Goldman School of Public Policy
Recipient, Faculty Award for Outstanding Mentorship of GSIs
Each spring graduate students are invited to nominate faculty members for the Faculty Award for Outstanding Mentorship of GSIs. Typically each nomination is supported by several GSIs who have worked with the honoree. The award is sponsored by the Graduate Council’s Advisory Committee for GSI Affairs and the GSI Teaching & Resource Center.
I don’t claim any particular expertise or wisdom with regard to mentoring GSIs but I’ve tried to follow four principles which seem to me to be useful.
1. Model genuine intellectual passion and excitement. The most important thing a teacher can do is model his or her love of teaching and love of the subject being taught. Students and GSIs learn most from being inspired. There are few things more inspiring than bearing witness to someone who is passionate about what they’re doing.
2. Give weekly coaching about pedagogy. I believe it useful to spend significant time with GSIs, talking not only about the subject at hand but also about the process of teaching. My role here is that of a coach rather than an executive. I want GSIs to feel responsible for their sections and to exercise a certain degree of autonomy while they gain practice as teachers. They need to know that pedagogy matters. To this end, each week I meet for lunch or dinner with my GSIs. The meeting occurs immediately after the class I teach, which they’ve attended. During these weekly “GSI seminars” we discuss pedagogical techniques that seem to work well and those that are less successful, as well as the week’s major lessons. I ask the GSIs to share experiences about the sections they ran during the week, and to ask me and the other GSIs for guidance about any matter that may have come up, either substantive or pedagogical.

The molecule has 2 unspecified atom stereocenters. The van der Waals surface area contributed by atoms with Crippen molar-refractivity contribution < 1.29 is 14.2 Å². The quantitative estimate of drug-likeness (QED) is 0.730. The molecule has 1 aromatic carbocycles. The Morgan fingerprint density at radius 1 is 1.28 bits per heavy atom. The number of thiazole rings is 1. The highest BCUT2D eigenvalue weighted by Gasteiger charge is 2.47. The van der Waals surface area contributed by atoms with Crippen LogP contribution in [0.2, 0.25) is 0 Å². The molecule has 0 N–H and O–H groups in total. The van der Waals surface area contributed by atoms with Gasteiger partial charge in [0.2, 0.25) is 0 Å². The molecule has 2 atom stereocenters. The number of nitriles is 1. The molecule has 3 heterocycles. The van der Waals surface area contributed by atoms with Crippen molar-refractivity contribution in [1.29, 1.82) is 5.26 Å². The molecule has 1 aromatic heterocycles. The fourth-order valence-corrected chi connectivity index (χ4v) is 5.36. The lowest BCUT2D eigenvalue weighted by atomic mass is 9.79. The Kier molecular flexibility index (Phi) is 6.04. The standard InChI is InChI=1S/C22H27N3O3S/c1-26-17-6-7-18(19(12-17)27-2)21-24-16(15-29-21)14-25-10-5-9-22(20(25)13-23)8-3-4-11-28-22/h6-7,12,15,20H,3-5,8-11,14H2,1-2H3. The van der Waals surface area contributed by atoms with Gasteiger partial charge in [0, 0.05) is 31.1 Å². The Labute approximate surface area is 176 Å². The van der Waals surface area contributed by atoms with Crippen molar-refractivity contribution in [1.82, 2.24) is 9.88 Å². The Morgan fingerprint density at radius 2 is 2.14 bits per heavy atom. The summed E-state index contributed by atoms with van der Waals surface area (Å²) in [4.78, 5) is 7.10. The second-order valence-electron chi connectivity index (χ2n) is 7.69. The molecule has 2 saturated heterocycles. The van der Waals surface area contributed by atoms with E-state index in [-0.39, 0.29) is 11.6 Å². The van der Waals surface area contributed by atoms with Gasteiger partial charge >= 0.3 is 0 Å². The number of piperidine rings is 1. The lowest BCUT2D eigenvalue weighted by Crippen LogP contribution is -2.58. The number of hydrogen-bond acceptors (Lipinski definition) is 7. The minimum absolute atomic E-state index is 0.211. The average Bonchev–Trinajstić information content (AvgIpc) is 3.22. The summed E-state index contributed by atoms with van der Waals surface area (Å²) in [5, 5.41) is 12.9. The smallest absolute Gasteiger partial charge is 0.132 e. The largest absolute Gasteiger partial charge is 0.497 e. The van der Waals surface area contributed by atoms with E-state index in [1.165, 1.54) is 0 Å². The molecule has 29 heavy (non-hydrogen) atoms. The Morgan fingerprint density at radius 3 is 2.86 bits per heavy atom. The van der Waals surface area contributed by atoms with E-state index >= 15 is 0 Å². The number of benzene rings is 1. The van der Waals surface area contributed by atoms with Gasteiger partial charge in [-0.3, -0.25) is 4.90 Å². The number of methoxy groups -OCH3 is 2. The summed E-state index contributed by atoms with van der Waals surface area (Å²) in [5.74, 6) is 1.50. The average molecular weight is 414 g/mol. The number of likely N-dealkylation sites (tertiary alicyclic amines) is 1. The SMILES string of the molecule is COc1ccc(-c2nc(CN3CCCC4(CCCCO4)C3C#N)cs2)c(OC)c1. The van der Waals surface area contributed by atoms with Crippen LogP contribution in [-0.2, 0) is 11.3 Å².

3. Create a team. We function as a team. GSIs take turns developing “lesson plans” for the weekly section meetings, and share them with each other. The GSIs and I also maintain an active correspondence over email. Immediately after their sections, each GSI sends me and all other GSIs a short summary of what occurred in section — how responsive students were overall, issues students had difficulty understanding, and substantive and pedagogical questions that arose for the GSI during the course of the section. This team approach not only enables me to help the GSIs but the GSIs to help one another, and me.
4. Invite feedback in all directions. All of us — students, GSIs, and I — are engaged in a learning process. The GSIs and I need to learn how best to get across complex concepts to the students, while the students need to learn them. This mutual learning necessarily requires a rich and constructive feedback system – feedback for the students about how well they’re learning, feedback for the GSIs and for me about how well we’re teaching. No two sections or two classes are the same. What “works” in one instance may not in another. My role and responsibility is to engage students and GSIs in this mutual-learning system, and keep their attention on it. For example, halfway through the term, GSIs distribute in section a questionnaire that asks students what’s most helpful to their learning in section and in lecture, what the GSIs and I could do that would be even more helpful, and steps the students should take to get even more out of the course. GSIs then summarize these responses and share them with other GSIs and with me.